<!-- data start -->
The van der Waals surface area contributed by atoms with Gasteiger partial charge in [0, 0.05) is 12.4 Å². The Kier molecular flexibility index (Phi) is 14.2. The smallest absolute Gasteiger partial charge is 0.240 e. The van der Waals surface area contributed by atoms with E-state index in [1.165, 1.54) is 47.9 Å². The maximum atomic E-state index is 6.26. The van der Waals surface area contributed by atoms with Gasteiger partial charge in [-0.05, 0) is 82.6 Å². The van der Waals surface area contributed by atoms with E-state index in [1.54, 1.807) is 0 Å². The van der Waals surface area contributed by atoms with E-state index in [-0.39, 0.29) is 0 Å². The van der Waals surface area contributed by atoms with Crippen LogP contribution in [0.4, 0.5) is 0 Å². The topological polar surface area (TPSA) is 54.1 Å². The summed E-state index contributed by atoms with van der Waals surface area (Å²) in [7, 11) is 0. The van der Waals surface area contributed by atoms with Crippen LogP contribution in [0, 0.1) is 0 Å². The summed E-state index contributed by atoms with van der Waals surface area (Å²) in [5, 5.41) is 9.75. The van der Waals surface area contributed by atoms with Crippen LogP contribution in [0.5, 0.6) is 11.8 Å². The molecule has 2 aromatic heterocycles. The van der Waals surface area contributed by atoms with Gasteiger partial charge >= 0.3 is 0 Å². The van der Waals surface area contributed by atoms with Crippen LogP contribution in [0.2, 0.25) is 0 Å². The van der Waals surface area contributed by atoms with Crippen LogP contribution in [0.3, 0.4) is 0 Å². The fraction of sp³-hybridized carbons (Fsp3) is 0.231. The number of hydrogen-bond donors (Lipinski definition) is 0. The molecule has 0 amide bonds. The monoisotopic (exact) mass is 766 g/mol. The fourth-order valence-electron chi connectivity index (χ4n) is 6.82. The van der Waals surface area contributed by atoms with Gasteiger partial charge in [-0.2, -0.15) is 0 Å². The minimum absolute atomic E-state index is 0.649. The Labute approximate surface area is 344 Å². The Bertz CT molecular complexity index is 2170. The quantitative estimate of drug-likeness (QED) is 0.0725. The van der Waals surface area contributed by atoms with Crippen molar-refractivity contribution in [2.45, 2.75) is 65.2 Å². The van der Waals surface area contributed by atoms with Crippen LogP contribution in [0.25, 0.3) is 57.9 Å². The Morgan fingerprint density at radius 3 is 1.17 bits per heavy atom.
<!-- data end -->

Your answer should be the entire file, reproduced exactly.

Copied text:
The van der Waals surface area contributed by atoms with Gasteiger partial charge in [0, 0.05) is 12.4 Å². The Kier molecular flexibility index (Phi) is 14.2. The smallest absolute Gasteiger partial charge is 0.240 e. The van der Waals surface area contributed by atoms with E-state index in [1.165, 1.54) is 47.9 Å². The maximum atomic E-state index is 6.26. The van der Waals surface area contributed by atoms with Gasteiger partial charge in [-0.05, 0) is 82.6 Å². The van der Waals surface area contributed by atoms with E-state index in [1.54, 1.807) is 0 Å². The van der Waals surface area contributed by atoms with E-state index in [-0.39, 0.29) is 0 Å². The van der Waals surface area contributed by atoms with Crippen LogP contribution in [0.4, 0.5) is 0 Å². The topological polar surface area (TPSA) is 54.1 Å². The summed E-state index contributed by atoms with van der Waals surface area (Å²) in [7, 11) is 0. The van der Waals surface area contributed by atoms with Crippen LogP contribution in [0, 0.1) is 0 Å². The summed E-state index contributed by atoms with van der Waals surface area (Å²) in [5, 5.41) is 9.75. The van der Waals surface area contributed by atoms with Crippen LogP contribution in [0.5, 0.6) is 11.8 Å². The molecule has 2 aromatic heterocycles. The van der Waals surface area contributed by atoms with Gasteiger partial charge >= 0.3 is 0 Å². The van der Waals surface area contributed by atoms with Crippen LogP contribution in [0.2, 0.25) is 0 Å². The van der Waals surface area contributed by atoms with Crippen LogP contribution in [0.3, 0.4) is 0 Å². The fraction of sp³-hybridized carbons (Fsp3) is 0.231. The number of hydrogen-bond donors (Lipinski definition) is 0. The molecule has 0 amide bonds. The monoisotopic (exact) mass is 766 g/mol. The fourth-order valence-electron chi connectivity index (χ4n) is 6.82. The van der Waals surface area contributed by atoms with Gasteiger partial charge in [-0.2, -0.15) is 0 Å². The minimum absolute atomic E-state index is 0.649. The Labute approximate surface area is 344 Å². The Bertz CT molecular complexity index is 2170. The quantitative estimate of drug-likeness (QED) is 0.0725. The van der Waals surface area contributed by atoms with Crippen molar-refractivity contribution in [2.45, 2.75) is 65.2 Å². The van der Waals surface area contributed by atoms with Crippen LogP contribution in [0.25, 0.3) is 57.9 Å². The Morgan fingerprint density at radius 3 is 1.17 bits per heavy atom.